This book discusses the contributions of African thinkers and actors to what Paul Tiyambe Zeleza calls recentering Africa in discussions about major African phenomena. It makes an input into ongoing debates about what it means to decolonise knowledge; the university; the school; the library; the archive; and the museum.
South Africa’s governing party, the African National Congress (ANC), has undergone dramatic changes over the last thirty years. Historically a hotbed of political activism, Port Elizabeth is an illuminating site. In 2016, observers greeted with shock the ANC’s loss of the city, one of its crown jewels and a party stronghold. Yet, as this book shows through its analysis of power and politics in Port Elizabeth, the party’s political decline was authored by its own hand.
Black Academic Voices captures the personal accounts of lived experiences of black academics at South African universities in the context of the ongoing debate for transformation and decolonization of higher education. This debate has not only raised epistemic, ideological, relational and identity issues in the academy, but also offers possibilities for deconstructing hierarchies of authoritarianism that are racist, sexist, patriarchal and colonial. While many scholars have had the opportunity to explore the challenges of higher education transformation since 1994, very few black academics have had the chance to tell their stories in the biographical form. This book, therefore, seeks to fill this gap with the aim of defining what it means to be black in the South African Academy Post 1994, South Africa has presented us with a plethora of structural and relational challenges that perpetuate the precarious state of black people in many institutions, including the academy.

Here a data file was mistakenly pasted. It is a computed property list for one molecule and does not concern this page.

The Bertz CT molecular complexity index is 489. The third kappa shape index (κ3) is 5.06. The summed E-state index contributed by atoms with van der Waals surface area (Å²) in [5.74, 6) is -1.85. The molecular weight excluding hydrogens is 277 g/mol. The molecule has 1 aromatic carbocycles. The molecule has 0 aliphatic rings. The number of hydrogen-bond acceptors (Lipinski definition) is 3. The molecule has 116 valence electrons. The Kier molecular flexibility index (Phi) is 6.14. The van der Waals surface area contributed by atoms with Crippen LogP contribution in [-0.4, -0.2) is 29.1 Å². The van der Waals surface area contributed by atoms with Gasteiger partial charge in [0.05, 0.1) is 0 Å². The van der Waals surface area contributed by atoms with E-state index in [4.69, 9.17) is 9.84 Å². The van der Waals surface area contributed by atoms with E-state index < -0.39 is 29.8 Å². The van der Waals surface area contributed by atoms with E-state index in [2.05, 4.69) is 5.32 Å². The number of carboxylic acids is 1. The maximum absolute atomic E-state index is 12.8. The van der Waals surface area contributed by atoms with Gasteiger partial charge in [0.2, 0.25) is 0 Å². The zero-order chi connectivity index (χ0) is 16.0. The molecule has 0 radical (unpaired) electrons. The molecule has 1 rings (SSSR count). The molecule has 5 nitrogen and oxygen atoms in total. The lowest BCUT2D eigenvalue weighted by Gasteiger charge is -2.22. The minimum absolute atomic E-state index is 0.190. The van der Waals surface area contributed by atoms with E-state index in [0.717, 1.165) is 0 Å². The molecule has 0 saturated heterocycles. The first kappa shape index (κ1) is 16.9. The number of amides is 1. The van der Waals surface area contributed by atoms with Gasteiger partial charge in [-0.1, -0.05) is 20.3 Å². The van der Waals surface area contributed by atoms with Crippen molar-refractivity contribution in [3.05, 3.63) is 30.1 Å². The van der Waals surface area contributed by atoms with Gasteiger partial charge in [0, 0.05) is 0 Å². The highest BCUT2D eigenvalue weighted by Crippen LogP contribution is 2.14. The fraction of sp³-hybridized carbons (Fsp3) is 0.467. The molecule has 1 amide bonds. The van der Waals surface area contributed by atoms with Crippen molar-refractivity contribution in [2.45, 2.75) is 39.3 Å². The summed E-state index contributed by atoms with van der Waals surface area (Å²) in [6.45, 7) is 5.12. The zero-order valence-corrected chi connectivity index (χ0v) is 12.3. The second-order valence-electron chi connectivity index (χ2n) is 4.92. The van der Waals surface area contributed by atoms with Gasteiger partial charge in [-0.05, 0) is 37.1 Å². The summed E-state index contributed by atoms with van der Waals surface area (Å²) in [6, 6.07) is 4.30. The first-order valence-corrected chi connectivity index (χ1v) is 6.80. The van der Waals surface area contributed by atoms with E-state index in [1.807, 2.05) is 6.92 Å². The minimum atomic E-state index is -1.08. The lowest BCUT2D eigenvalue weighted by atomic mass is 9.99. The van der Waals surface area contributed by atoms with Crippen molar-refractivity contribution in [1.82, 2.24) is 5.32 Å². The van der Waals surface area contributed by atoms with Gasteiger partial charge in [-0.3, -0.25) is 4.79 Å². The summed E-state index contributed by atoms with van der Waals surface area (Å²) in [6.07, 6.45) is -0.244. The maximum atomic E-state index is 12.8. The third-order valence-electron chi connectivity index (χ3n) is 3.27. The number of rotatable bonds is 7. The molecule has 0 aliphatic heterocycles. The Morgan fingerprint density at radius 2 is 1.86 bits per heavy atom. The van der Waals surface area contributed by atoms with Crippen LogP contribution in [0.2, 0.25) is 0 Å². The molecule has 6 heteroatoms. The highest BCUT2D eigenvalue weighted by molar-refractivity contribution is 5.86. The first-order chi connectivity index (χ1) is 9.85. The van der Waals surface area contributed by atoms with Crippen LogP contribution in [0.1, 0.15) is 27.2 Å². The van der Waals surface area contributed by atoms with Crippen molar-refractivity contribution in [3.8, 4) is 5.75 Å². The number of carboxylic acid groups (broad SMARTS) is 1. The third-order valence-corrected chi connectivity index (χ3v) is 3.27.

Connected lives: Families, households, health and care in contemporary South Africa, illustrates the changing constitution and the variability of households, fluid understandings of family, and the impact of these in the context of life changes and health problems.
Decolonisation as democratisation considers three factors that define the debate in South Africa on the decolonisation of the academy: educational aspiration, competing interests and political contestation. The book explores an academic system that attempts to serve two masters, the first being the historical beneficiaries of the academy (i.e. whiteness) and the second being those who pin their hopes on the system in order to escape abjection (i.e. blackness or indigeneity). The book highlights how the recent thrust of decoloniality protects the ideal of academic freedom and presents an argument that this ideal should not be used to protect the interests of the historical beneficiaries.
More and more of global economic wealth and decision-making power rests with fewer and fewer people, while acute socio-economic inequities continue to afflict large rural communities in Africa, Latin America and Asia. Land inequalities remain a burning question for rural communities.
Multi-layered inequalities and a sense of insecurity has long been the hallmark of South African life. Recently, however, the uncertainties of Covid-19 have led to greater shared experiences of vulnerability among South Africans. This volume of State of the Nation offers perspectives that may help us navigate our way through the ‘new normal’ in which we find ourselves.
The Fourth Industrial Revolution (4IR) is having a major impact on all aspects of life, both in South Africa and globally. The chief technological developments associated with the 4IR offer much promise for human development and improvements in quality of life. Yet, as this book explores, these technologies are a double-edged sword, bringing both benefits and drawbacks, particularly in relation to the realisation and enjoyment of fundamental human rights and freedoms.
Aquino de Bragança was a close advisor to Samora Machel, former president of Mozambique. Both lost their lives when their plane crashed at Mbuzini in October 1986.
Born in Goa, fluent in French as well as Portuguese, and trained as a scientist, Aquino dedicated his life to the liberation struggles of southern Africa. He was a militant journalist, an academic, a diplomat, and a public intellectual. His skill in sensitive and discreet political negotiation earned him the nickname ‘the submarine’ and he played a key role in Frelimo’s early contacts with the Portuguese, leading eventually to independence in 1975.